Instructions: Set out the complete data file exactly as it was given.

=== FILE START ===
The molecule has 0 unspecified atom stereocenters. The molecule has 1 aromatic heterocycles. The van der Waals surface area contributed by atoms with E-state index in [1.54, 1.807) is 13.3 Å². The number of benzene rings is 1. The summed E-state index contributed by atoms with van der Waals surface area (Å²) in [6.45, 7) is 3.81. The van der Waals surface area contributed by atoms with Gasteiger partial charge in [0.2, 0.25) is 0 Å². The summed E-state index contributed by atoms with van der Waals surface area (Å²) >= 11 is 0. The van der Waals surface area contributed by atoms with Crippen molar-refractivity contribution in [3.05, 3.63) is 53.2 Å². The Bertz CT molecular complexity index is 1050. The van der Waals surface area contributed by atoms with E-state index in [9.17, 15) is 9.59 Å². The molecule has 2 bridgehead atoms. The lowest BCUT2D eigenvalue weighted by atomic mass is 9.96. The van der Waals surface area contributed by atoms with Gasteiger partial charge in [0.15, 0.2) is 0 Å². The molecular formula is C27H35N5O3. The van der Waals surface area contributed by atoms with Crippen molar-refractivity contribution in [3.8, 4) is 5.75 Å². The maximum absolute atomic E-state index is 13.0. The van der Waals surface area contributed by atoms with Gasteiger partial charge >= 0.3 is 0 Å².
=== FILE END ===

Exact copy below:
The molecule has 0 unspecified atom stereocenters. The molecule has 1 aromatic heterocycles. The van der Waals surface area contributed by atoms with E-state index in [1.54, 1.807) is 13.3 Å². The number of benzene rings is 1. The summed E-state index contributed by atoms with van der Waals surface area (Å²) in [6.45, 7) is 3.81. The van der Waals surface area contributed by atoms with Gasteiger partial charge in [0.2, 0.25) is 0 Å². The summed E-state index contributed by atoms with van der Waals surface area (Å²) >= 11 is 0. The van der Waals surface area contributed by atoms with Crippen molar-refractivity contribution in [3.05, 3.63) is 53.2 Å². The Bertz CT molecular complexity index is 1050. The van der Waals surface area contributed by atoms with E-state index in [9.17, 15) is 9.59 Å². The molecule has 2 bridgehead atoms. The lowest BCUT2D eigenvalue weighted by atomic mass is 9.96. The van der Waals surface area contributed by atoms with Gasteiger partial charge in [0.15, 0.2) is 0 Å². The molecular formula is C27H35N5O3. The van der Waals surface area contributed by atoms with Crippen molar-refractivity contribution in [3.8, 4) is 5.75 Å². The maximum absolute atomic E-state index is 13.0. The van der Waals surface area contributed by atoms with Gasteiger partial charge >= 0.3 is 0 Å².